A Cyber event will affect different businesses in different ways. It is important that both parties, the insured and the insurer, are in full agreement with the nature of the risks to be insured.
People, Policies & Procedures
There have been many articles written which promote the thought that “the staff of a business are the weakest link in any business Cyber situation”.
We think this is disingenuous and misses an opportunity to work inclusively with all staff. With the fundamentally right policies in place and the ongoing development of inclusive procedures the staff of any business can be critical to the ongoing stability of a business generally and particularly from a Cyber event perspective.
The Insurance Act 2015, Disclosure & Transparency
The Insurance Act was designed to protect the insured from the use of unfair (unreasonable) contract conditions and warranties by Insurers. However, the Act clearly places the matter of “disclosure” on the insured.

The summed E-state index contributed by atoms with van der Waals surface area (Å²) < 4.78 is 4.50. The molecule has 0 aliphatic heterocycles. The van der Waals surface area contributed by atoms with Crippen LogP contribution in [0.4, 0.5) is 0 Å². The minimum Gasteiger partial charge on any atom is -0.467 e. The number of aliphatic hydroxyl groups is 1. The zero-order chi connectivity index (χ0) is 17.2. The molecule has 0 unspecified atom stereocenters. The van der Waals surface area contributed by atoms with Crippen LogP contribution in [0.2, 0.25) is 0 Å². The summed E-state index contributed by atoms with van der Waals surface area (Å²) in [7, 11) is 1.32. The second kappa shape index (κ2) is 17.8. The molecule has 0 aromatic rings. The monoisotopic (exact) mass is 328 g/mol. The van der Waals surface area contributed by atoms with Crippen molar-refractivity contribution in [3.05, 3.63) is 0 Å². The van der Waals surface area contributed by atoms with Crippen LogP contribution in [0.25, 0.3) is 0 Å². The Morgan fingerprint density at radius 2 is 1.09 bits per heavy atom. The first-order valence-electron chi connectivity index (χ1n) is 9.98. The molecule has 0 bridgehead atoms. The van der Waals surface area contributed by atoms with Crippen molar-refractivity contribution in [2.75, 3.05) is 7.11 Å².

That is to say, what one tells an Insurance broker or Underwriter must be true and complete. It is important that all businesses have in place a mechanism that enables full disclosure. On the matter of Cyber insurance, this may well necessitate engaging the IT department (or the person responsible for IT) at board level.
In assessing “The Risk” and determining the premium, underwriters will need to have knowledge of and fully understand
- the nature of potential exposure of the business
- the levels of exposure of the business,
- the governance and control systems in place for the business
- the training and education provided to employees of the business
- the governance and control systems in place for suppliers to the business
- if the business is or will be compliant with GDPR
- Cyber events in the past that would be covered under the proposed Cyber Policy.